in the shop window
We have opened one of the more glorious and prestigious pages
of the Malian music even African Pantheon. And that to remind you that
its pioneers who ensured the promotion of this artistic inheritance
at the four corners of the world and prepared the ground of the actual
cultural radiance of Mali while remaining, even dead, pure sources of
inspiration four the rising generation. Bazoumana Sissoko "Banzoumana
Ba", Tara Bouaré, Siramory Diabaté, Lamissa Bengaly,
Koni Koumaré, Méruba, Fodé Kouyaté …
left us. But the heritage they left to us continues to make our pride.
Sissoko: The old Lion
"In my time, the roots of a person always determined the quality
of the man", Ba Zoumana Sissoko used to say. "The Griot of
the griots" or "the Old lion" had always taught that
dignity is the essence of all the virtues. In addition to dignity, the
Old lion who ceased roaring on December 29th, 1987 had courage, fidelity,
conviction, temerity and talent as qualities.
Born blind in Koni (Tamani, Segou), this myth of nature will very early
be paralytic. Far from being a handicap, the old Lion, with a savage
determination and an extraordinary know-how, a sparkling way of playing
of n’goni, an emotive voice, managed to become famous on all the
artistic scenes. From Bamako to the various African European, Asian
or American capitals, the inimitable Ba Zoumana became famous everywhere
Rebel in the soul, the "Old lion", as he was respectfully
called, remained faithful to his convictions. Thus, after the independence,
when he was asked to record his repertory, he accepted and refused the
praises "exclusive property of his Djatigui" (Host). The only
concession he made is the song "Mali Ba kèra awn tayé"
(This beautiful country with its glorious past became ours, that is
to say independent) magnifying our new sovereignty.
The Great Master of the tariks considered his magic N’goni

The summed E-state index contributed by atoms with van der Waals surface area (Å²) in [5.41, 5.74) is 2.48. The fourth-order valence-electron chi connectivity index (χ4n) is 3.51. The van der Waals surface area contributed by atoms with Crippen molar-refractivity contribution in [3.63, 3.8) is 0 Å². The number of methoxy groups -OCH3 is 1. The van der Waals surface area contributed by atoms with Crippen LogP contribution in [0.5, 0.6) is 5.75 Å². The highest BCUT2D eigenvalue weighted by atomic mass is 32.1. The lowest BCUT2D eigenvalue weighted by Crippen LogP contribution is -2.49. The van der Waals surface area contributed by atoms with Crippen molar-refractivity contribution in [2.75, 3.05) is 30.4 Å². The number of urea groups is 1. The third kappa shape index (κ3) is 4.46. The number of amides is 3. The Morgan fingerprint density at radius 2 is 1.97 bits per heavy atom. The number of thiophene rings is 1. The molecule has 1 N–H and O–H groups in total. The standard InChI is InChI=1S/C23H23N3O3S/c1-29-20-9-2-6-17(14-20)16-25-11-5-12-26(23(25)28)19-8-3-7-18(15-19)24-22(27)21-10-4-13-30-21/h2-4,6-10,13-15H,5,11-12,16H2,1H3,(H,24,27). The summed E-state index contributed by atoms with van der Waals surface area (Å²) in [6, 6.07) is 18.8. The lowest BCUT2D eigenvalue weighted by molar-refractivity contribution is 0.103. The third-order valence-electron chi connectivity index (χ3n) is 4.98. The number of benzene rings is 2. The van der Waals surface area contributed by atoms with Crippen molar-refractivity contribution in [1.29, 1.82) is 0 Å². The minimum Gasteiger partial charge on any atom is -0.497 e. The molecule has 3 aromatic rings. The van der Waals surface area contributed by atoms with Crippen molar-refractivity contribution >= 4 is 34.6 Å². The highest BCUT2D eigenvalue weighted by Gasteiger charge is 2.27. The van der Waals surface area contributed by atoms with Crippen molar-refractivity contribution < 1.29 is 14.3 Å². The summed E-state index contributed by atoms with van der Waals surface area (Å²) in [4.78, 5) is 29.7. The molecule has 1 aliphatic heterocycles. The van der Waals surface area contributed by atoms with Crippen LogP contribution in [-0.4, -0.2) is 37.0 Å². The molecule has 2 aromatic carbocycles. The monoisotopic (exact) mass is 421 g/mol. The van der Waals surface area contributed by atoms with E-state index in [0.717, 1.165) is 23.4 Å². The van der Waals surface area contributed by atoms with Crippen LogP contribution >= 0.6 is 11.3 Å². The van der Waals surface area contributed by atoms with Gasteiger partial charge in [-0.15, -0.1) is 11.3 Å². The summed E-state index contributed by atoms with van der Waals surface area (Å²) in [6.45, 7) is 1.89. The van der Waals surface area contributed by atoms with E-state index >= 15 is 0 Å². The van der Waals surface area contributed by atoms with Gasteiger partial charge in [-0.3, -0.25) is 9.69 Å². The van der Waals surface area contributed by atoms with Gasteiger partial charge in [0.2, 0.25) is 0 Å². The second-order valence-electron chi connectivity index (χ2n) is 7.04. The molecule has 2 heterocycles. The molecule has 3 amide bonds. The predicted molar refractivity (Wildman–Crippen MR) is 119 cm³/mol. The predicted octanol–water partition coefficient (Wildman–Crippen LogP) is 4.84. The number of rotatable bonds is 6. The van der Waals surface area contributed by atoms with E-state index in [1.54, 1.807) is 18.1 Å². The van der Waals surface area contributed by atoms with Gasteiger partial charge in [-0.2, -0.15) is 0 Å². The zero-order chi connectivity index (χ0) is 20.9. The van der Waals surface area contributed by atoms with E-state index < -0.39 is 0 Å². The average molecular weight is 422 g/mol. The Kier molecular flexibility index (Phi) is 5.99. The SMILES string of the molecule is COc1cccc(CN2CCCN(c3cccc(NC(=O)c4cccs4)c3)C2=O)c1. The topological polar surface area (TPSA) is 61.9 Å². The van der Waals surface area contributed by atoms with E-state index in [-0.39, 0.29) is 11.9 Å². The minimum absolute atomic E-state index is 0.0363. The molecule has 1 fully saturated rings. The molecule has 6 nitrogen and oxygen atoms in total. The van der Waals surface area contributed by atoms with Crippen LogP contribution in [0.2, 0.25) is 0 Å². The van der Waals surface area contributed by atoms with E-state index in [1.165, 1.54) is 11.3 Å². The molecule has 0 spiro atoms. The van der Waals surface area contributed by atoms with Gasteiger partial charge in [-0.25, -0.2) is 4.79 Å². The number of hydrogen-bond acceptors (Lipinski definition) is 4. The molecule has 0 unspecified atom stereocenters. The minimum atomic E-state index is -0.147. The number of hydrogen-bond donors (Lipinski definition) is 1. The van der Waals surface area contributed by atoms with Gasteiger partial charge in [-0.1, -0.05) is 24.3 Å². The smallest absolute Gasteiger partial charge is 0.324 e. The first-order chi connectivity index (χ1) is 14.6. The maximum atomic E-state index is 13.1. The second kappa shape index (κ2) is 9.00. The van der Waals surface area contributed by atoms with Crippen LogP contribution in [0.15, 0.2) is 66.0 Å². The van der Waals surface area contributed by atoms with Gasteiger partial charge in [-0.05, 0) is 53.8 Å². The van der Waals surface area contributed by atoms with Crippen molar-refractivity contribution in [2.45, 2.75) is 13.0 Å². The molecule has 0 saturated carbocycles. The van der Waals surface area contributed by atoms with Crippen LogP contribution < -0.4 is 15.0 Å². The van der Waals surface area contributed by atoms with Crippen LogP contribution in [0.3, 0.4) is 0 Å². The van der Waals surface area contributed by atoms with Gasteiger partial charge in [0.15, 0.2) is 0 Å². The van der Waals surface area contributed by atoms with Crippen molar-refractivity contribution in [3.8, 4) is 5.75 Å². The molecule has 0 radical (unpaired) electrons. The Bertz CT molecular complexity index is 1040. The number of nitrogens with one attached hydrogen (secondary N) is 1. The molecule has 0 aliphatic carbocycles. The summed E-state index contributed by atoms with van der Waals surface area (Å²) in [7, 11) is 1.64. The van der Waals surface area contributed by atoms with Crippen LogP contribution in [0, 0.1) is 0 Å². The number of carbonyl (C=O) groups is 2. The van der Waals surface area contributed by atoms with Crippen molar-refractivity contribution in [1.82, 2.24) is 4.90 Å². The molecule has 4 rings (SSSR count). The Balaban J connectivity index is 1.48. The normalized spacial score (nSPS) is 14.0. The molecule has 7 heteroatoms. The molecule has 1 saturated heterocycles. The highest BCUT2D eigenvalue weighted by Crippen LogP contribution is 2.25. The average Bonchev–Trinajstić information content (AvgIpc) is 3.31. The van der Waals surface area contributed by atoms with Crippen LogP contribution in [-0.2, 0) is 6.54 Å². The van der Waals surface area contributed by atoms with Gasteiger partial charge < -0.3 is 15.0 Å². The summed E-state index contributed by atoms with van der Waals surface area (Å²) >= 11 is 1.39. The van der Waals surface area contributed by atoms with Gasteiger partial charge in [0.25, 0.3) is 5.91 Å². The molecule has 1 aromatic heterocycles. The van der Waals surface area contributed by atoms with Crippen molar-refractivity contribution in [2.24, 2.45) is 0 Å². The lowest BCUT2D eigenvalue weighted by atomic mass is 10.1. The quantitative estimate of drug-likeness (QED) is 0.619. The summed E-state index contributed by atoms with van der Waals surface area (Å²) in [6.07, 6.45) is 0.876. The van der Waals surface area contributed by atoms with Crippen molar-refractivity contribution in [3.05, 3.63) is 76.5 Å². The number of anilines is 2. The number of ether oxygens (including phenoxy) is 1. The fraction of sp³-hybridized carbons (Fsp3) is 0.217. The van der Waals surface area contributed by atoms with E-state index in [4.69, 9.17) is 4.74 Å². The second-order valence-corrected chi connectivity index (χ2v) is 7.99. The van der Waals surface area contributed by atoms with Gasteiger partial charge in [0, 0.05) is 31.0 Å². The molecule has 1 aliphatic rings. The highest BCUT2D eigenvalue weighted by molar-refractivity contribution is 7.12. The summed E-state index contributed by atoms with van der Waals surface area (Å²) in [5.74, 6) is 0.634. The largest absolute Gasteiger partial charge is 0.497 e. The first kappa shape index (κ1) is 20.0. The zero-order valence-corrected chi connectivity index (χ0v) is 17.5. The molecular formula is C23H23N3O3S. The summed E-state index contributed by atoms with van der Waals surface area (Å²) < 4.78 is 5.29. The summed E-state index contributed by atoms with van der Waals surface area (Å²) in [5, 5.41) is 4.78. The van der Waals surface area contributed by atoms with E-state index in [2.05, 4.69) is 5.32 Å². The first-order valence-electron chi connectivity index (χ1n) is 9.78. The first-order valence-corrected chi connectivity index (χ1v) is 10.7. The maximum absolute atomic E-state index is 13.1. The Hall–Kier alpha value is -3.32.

as his only partner of life, the "only one which never betrays".
The immortal Ba Zoumana Sissoko touches the Malians with all the national
events (September 22nd, January 20th, March 26th, death of a great personality
of the nation or of a friend country …) in very varied modes of
expression. Even if today, the author of the National anthem is not
alive any more, his rich repertory continuous to be exploited by the
rising generation of artist, in particular Teningnini Damba, one of
his daughters which exclusively built her success on the hits of her
late father. Today, his famous N’goni is among the mythical and
legendary parts of the national Museum of Bamako.
Lamissa Bengaly: Young in his soul and in his music
Many talented artists followed Ba Zoumana on the paths of honour. With
his thundering voice, Lamissa Bengaly enormously contributed to the
promotion of the balaphon in Mali and abroad. Proud, frank, faithful
and talented, he has first used of his art to motivate the ardour of
the Senoufos brave men to the task.
Born in Falou, in the district of Nkourala (Sikasso), Lamissa was the
friend of young people whom he never ceased sensitizing, guiding and
pushing towards patriotism through songs which then became popular.
It’s through them (songs) that Mali, Africa even the whole world
discovered and appreciated Senoufo culture still unknown at that time
in spite of its immense richness and diversity. Nowadays the torch is
held by young artists very well known and who became the new ambassadors
of the senoufo balaphon. Lamissa continuous to live through its rich
and varied repertory.
Toumani Koné: Virtuoso of the doson N’goni